Highlight in History: |
October 13th, 1974, longtime television host Ed
Sullivan died in New York City at age 72.
On this date:
In A.D. 54, Roman emperor Claudius
the First died, after being poisoned by his wife,
In 1775, the
United States Navy had its origins as the
Continental Congress ordered the construction of
a naval fleet.
In 1792, the
cornerstone of the executive mansion, later known
as the White House, was laid during a ceremony in
the District of Columbia.
In 1843, the
Jewish organization B'nai B'rith was founded in
New York City.
In 1845, Texas
ratified a state constitution.
In 1943, Italy
declared war on Germany, its one-time Axis
In 1944, American
troops entered Aachen, Germany.
In 1944, British
and Greek advance units landed at Piraeus during
World War Two.
In 1960, Richard
M. Nixon and John F. Kennedy participated in the
third televised debate of their presidential
"Who's Afraid of Virginia Woolf?," by
Edward Albee, opened on Broadway.
Ten years ago: At
the start of a three-day conference in Jiddah,
Saudi Arabia, the crown prince of Kuwait promised
greater democracy for the emirate if it were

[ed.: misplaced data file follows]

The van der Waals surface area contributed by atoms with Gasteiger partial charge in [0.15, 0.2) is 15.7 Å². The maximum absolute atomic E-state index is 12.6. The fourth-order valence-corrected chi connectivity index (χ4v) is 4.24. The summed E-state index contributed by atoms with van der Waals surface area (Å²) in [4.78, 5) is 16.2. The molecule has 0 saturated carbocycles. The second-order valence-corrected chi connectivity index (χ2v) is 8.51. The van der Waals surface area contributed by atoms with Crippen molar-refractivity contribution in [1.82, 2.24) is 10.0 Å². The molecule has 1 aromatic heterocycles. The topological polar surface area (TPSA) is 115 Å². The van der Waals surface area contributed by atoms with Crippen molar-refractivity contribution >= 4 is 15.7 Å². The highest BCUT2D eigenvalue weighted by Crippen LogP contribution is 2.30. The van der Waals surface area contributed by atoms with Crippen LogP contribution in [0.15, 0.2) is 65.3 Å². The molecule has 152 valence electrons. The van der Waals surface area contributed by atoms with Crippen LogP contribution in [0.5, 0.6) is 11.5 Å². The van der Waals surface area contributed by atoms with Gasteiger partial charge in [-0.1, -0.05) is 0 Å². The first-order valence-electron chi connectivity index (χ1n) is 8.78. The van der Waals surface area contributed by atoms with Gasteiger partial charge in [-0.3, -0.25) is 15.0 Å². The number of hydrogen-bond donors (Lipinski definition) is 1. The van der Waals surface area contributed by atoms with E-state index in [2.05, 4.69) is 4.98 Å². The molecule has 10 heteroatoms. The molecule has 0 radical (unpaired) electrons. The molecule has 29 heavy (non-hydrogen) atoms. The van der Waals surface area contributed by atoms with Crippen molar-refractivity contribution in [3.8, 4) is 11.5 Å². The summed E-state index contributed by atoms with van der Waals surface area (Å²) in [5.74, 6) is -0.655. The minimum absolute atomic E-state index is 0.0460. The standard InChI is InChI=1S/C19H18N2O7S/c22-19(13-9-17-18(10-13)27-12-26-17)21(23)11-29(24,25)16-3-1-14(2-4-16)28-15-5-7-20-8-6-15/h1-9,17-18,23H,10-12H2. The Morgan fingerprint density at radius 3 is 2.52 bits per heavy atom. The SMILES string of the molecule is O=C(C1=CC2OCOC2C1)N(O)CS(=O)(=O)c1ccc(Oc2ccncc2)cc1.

freed from Iraqi occupation. In Lebanon, rebel
Christian General Michel Aoun ended his mutiny
against the government. Le Duc Tho, co-founder of
the Vietnamese Communist Party, died in Hanoi at
Five years ago:
British physicist Joseph Rotblat and the
anti-nuclear group he founded, the Pugwash
Conference, were named winners of the 1995 Nobel
One year ago: The
Senate defeated the Comprehensive Test Ban
Treaty, 51-to-48. In Boulder, Colorado, the
JonBenet Ramsey grand jury was dismissed after 13
months of work with prosecutors saying there
wasn't enough evidence to charge anyone in the
six-year-old's strangulation. Robert A. Mundell
of Columbia University in New York won the Nobel
Prize for economic sciences.
"There are some
things one can only achieve by a deliberate leap
in the opposite direction. One has to go abroad
in order to find the home one has lost."
Franz Kafka, Austrian author (1883-1924).